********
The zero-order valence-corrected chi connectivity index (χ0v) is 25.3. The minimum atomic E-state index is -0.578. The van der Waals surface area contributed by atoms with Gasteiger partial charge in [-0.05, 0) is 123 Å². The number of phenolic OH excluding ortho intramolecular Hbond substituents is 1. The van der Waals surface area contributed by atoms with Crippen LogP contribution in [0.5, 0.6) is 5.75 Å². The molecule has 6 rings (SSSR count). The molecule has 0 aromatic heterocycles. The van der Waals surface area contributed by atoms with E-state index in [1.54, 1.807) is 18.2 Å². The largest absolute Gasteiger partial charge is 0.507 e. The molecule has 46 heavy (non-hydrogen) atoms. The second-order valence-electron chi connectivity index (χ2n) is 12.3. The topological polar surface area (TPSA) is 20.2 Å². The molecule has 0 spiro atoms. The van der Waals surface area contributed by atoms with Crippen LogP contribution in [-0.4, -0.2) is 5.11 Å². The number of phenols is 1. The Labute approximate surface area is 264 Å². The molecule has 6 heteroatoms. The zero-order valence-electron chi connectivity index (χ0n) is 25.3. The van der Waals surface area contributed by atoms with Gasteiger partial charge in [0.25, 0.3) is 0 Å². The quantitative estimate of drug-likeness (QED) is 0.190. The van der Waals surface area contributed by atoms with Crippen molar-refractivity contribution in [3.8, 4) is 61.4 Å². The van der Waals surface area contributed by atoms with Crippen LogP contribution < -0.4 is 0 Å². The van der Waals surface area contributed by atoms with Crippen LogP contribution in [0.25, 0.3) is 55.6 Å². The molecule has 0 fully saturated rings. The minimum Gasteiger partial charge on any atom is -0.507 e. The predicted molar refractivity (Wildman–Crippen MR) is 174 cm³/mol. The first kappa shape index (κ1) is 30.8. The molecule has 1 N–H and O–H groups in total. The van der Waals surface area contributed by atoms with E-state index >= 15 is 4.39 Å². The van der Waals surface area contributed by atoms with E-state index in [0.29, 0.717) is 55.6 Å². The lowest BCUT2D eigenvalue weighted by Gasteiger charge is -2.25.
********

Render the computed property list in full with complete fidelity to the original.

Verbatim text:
The zero-order valence-corrected chi connectivity index (χ0v) is 25.3. The minimum atomic E-state index is -0.578. The van der Waals surface area contributed by atoms with Gasteiger partial charge in [-0.05, 0) is 123 Å². The number of phenolic OH excluding ortho intramolecular Hbond substituents is 1. The van der Waals surface area contributed by atoms with Crippen LogP contribution in [0.5, 0.6) is 5.75 Å². The molecule has 6 rings (SSSR count). The molecule has 0 aromatic heterocycles. The van der Waals surface area contributed by atoms with E-state index in [1.54, 1.807) is 18.2 Å². The largest absolute Gasteiger partial charge is 0.507 e. The molecule has 46 heavy (non-hydrogen) atoms. The second-order valence-electron chi connectivity index (χ2n) is 12.3. The topological polar surface area (TPSA) is 20.2 Å². The molecule has 0 spiro atoms. The van der Waals surface area contributed by atoms with Crippen LogP contribution in [-0.4, -0.2) is 5.11 Å². The number of phenols is 1. The Labute approximate surface area is 264 Å². The molecule has 6 heteroatoms. The zero-order valence-electron chi connectivity index (χ0n) is 25.3. The van der Waals surface area contributed by atoms with Gasteiger partial charge in [0.25, 0.3) is 0 Å². The quantitative estimate of drug-likeness (QED) is 0.190. The van der Waals surface area contributed by atoms with Crippen molar-refractivity contribution in [3.8, 4) is 61.4 Å². The van der Waals surface area contributed by atoms with Crippen LogP contribution < -0.4 is 0 Å². The van der Waals surface area contributed by atoms with Crippen LogP contribution in [0.25, 0.3) is 55.6 Å². The molecule has 0 fully saturated rings. The minimum Gasteiger partial charge on any atom is -0.507 e. The predicted molar refractivity (Wildman–Crippen MR) is 174 cm³/mol. The first kappa shape index (κ1) is 30.8. The molecule has 1 N–H and O–H groups in total. The van der Waals surface area contributed by atoms with E-state index >= 15 is 4.39 Å². The van der Waals surface area contributed by atoms with E-state index in [0.29, 0.717) is 55.6 Å². The lowest BCUT2D eigenvalue weighted by Gasteiger charge is -2.25.